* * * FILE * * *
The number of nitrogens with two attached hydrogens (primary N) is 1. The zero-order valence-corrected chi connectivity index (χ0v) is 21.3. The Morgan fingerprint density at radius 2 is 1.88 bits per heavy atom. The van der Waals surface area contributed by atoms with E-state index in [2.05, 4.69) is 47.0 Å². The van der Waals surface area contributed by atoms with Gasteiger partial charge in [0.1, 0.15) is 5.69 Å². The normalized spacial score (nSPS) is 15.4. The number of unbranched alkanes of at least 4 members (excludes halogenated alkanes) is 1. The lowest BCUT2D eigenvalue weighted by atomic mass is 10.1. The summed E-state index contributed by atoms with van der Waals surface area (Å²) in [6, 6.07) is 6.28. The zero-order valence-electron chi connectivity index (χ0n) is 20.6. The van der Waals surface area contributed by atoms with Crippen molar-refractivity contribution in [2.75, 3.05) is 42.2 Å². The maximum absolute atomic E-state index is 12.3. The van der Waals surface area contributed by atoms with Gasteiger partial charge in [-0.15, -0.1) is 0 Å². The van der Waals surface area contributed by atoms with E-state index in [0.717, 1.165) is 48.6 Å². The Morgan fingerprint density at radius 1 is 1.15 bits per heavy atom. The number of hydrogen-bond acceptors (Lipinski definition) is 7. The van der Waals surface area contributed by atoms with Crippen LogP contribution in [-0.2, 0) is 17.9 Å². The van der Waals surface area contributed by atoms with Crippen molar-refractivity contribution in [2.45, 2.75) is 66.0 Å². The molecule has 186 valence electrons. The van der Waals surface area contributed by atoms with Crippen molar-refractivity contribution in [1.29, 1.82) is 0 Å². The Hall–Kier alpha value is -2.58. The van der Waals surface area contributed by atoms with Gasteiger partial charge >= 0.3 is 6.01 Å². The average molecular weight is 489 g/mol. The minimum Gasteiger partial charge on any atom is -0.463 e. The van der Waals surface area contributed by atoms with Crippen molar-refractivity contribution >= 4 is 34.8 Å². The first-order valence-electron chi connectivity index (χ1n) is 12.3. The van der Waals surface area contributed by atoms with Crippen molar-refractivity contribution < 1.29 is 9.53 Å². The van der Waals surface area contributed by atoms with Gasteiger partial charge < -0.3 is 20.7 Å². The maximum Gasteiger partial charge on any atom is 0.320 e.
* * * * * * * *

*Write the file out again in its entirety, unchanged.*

The number of nitrogens with two attached hydrogens (primary N) is 1. The zero-order valence-corrected chi connectivity index (χ0v) is 21.3. The Morgan fingerprint density at radius 2 is 1.88 bits per heavy atom. The van der Waals surface area contributed by atoms with E-state index in [2.05, 4.69) is 47.0 Å². The van der Waals surface area contributed by atoms with Gasteiger partial charge in [0.1, 0.15) is 5.69 Å². The normalized spacial score (nSPS) is 15.4. The number of unbranched alkanes of at least 4 members (excludes halogenated alkanes) is 1. The lowest BCUT2D eigenvalue weighted by atomic mass is 10.1. The summed E-state index contributed by atoms with van der Waals surface area (Å²) in [6, 6.07) is 6.28. The zero-order valence-electron chi connectivity index (χ0n) is 20.6. The van der Waals surface area contributed by atoms with Crippen molar-refractivity contribution in [2.75, 3.05) is 42.2 Å². The maximum absolute atomic E-state index is 12.3. The van der Waals surface area contributed by atoms with Gasteiger partial charge in [-0.15, -0.1) is 0 Å². The van der Waals surface area contributed by atoms with E-state index in [0.717, 1.165) is 48.6 Å². The Morgan fingerprint density at radius 1 is 1.15 bits per heavy atom. The number of hydrogen-bond acceptors (Lipinski definition) is 7. The van der Waals surface area contributed by atoms with Crippen LogP contribution in [-0.2, 0) is 17.9 Å². The van der Waals surface area contributed by atoms with Crippen molar-refractivity contribution in [2.45, 2.75) is 66.0 Å². The molecule has 186 valence electrons. The van der Waals surface area contributed by atoms with Crippen molar-refractivity contribution in [1.29, 1.82) is 0 Å². The Hall–Kier alpha value is -2.58. The van der Waals surface area contributed by atoms with Gasteiger partial charge >= 0.3 is 6.01 Å². The average molecular weight is 489 g/mol. The minimum Gasteiger partial charge on any atom is -0.463 e. The van der Waals surface area contributed by atoms with Crippen molar-refractivity contribution >= 4 is 34.8 Å². The first-order valence-electron chi connectivity index (χ1n) is 12.3. The van der Waals surface area contributed by atoms with Crippen molar-refractivity contribution < 1.29 is 9.53 Å². The van der Waals surface area contributed by atoms with Gasteiger partial charge < -0.3 is 20.7 Å². The maximum Gasteiger partial charge on any atom is 0.320 e.